LARAMIE – The attorney representing the owners of Tumbleweed Express gas station on Laramie’s east side says the re-construction work at the station is basically complete, and an opening is planned soon.

Jason Tangeman of the law firm Nicholas & Tangeman, LLC in Laramie, told in a phone interview Wednesday that the 90-day moratorium formalized by Albany County Commissioners on June 11 had no bearing on the progress of the work, “because we were grandfathered in.” photo/Tom Kocal photo/Tom Kocal

He said as far as he knew, no formal opening date has been set, “but it should be opening soon.”

But the Albany County Clean Water Advocates, in a press release, said the failure to provide continuous fuel sales and the lack of a necessary license show that allowing the former Tumbleweed Express gas station to re-open is contrary to Albany County’s zoning laws.

“We are about to have 33,000 gallons of fuel placed on top of one of the most fragile parts of the aquifer that provides drinking water to the vast majority of Albany County residents,” said Martin Greller, ACCWA president. “We all are anxious to know why the county is not addressing this threat when the purpose of the 2003 Aquifer Protection Overlay Zone was to provide such protection.”

On April 23, Albany County Attorney Peggy Trent did file a request for a court order to block construction work by Tumbleweed Express that Trent initially alleged was a threat to the Casper Aquifer. The gas station has only been open intermittently during the last decade.

But on June 11 at a special county meeting, Trent dropped the request for an injunction after concluding that Albany County’s regulations didn’t provide enough legal backing to stop the gas station’s renovations and sale of gas.

At the June 11 meeting, commissioners formalized a 90-day moratorium on development in the aquifer protection zone. Trent said that the possibility of future expansion plans by Tumbleweed Express was part of the reason for the moratorium.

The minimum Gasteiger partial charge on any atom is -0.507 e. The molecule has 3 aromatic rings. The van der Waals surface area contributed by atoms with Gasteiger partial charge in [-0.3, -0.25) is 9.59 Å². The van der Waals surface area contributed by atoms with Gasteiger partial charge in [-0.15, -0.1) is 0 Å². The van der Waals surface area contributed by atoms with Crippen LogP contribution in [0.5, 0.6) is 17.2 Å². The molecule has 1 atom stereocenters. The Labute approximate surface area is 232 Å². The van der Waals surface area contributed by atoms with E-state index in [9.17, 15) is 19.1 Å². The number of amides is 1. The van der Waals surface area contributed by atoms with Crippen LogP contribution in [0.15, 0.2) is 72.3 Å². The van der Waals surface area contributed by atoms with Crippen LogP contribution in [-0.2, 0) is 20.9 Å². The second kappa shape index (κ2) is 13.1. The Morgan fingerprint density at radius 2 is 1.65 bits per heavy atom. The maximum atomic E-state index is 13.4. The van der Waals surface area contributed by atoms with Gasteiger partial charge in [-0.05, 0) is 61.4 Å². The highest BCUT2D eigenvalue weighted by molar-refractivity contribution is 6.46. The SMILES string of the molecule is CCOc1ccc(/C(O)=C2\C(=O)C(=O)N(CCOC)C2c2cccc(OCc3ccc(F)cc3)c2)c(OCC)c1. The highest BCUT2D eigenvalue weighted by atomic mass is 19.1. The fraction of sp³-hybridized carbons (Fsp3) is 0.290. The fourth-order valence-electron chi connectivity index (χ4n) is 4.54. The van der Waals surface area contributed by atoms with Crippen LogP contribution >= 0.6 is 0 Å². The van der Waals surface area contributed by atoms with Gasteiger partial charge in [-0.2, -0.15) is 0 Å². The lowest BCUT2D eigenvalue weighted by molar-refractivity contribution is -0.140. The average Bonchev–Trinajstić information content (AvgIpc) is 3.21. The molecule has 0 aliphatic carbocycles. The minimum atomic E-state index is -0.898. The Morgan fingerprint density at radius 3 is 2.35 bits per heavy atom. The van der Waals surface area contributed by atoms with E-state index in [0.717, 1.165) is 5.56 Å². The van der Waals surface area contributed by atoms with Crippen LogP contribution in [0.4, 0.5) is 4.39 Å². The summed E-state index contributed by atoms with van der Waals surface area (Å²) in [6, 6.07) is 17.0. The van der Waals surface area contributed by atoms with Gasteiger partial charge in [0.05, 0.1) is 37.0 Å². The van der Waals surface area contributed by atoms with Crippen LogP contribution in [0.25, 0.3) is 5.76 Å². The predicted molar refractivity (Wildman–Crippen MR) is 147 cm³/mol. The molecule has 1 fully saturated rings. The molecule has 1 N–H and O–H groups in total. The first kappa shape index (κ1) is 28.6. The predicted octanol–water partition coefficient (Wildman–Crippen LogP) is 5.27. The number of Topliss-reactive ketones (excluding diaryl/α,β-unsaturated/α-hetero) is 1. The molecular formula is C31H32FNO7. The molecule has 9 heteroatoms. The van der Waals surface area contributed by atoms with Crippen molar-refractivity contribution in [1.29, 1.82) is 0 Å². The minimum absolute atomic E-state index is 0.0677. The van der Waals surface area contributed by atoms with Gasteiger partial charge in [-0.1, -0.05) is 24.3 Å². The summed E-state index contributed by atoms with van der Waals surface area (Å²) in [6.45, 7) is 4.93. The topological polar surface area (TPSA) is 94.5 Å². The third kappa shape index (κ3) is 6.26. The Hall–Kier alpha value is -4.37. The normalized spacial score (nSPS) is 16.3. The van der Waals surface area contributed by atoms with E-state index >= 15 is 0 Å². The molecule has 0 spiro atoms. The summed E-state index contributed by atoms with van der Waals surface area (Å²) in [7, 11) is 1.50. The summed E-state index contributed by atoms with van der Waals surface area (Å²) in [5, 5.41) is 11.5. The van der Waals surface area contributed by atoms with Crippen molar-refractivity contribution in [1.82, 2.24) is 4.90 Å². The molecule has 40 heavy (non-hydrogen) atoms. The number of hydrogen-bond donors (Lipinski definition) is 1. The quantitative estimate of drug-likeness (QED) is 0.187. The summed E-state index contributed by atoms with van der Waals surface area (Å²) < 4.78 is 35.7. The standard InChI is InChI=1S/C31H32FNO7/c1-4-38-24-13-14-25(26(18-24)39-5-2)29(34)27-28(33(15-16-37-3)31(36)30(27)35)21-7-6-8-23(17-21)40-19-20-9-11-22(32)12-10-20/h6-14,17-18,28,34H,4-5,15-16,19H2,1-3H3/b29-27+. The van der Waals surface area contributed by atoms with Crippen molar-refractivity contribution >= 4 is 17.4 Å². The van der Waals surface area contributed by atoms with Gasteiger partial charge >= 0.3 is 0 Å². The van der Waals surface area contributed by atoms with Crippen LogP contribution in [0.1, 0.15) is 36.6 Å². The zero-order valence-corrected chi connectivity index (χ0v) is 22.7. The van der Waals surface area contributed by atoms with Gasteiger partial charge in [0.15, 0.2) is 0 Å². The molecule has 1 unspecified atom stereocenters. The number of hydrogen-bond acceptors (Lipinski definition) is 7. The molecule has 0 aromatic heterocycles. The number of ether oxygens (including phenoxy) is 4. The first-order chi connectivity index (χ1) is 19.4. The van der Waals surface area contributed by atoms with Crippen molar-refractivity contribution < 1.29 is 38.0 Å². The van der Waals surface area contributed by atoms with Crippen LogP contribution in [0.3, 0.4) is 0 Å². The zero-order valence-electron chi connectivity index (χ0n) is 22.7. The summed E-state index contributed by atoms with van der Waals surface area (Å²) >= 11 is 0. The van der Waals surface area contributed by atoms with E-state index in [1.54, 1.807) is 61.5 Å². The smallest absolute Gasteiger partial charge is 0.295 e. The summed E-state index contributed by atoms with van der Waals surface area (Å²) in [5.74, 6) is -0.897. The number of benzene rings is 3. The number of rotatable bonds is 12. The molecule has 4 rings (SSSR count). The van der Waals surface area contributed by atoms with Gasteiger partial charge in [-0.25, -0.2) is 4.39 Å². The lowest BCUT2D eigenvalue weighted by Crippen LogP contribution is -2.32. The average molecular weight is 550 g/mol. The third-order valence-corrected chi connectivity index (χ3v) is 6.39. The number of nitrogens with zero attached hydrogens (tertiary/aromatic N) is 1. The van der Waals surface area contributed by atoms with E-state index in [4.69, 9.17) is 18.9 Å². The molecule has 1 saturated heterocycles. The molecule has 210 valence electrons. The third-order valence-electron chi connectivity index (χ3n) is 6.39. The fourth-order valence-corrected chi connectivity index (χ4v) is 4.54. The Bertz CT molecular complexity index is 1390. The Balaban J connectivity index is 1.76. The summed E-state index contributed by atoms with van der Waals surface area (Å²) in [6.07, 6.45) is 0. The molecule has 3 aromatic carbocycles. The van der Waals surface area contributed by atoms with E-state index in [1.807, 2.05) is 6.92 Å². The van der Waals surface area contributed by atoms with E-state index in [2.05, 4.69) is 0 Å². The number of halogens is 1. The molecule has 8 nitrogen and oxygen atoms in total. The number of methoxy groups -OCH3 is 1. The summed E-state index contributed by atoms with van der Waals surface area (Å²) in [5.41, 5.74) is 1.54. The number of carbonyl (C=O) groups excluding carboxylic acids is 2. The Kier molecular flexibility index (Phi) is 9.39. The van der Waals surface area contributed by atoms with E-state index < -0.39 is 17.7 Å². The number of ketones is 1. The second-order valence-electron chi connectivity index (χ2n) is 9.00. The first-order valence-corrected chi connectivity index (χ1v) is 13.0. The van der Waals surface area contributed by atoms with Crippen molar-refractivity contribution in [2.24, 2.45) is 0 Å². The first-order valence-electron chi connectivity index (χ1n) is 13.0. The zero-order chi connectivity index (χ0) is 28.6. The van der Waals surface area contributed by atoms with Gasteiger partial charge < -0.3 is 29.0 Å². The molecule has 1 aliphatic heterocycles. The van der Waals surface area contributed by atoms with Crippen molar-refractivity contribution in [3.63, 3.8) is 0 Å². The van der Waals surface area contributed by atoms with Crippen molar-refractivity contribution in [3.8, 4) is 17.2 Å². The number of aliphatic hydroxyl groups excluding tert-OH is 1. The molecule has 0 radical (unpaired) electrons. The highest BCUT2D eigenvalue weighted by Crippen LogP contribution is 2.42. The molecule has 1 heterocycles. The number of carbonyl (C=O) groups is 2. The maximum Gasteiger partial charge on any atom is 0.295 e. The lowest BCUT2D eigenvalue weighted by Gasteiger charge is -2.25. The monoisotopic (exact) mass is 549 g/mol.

Greller noted that gas stations now are prohibited in the aquifer protection zone.

“Tumbleweed’s new owners claim that the station is grandfathered – that is, the station was in operation when the aquifer protection zone was established and has been in continuous operation ever since – but public documents show otherwise. To maintain its grandfathered status, the gas station has to remain active and in continuous operation,” Greller said.

“Tumbleweed’s own reports show that it has not been in continuous operation as a gas station for at least the last four years.”

ACCWA’s research shows that during the last four years, Tumbleweed did not sell fuel for at least five months each year, and none in 2018. Even more striking are the amounts of fuel dispensed. An average gas station sells something like 4,000 gallons a day, whereas Tumbleweed sold less than this amount in most of the months that it sold gas at all, according to the press release.

“Whatever business was being operated during this period, it was certainly something other than a normal gas station. It did not feature the selling of much gas,” said Greller. “So, if there were use to be grandfathered, it would be one that involved a very limited distribution of fuel.”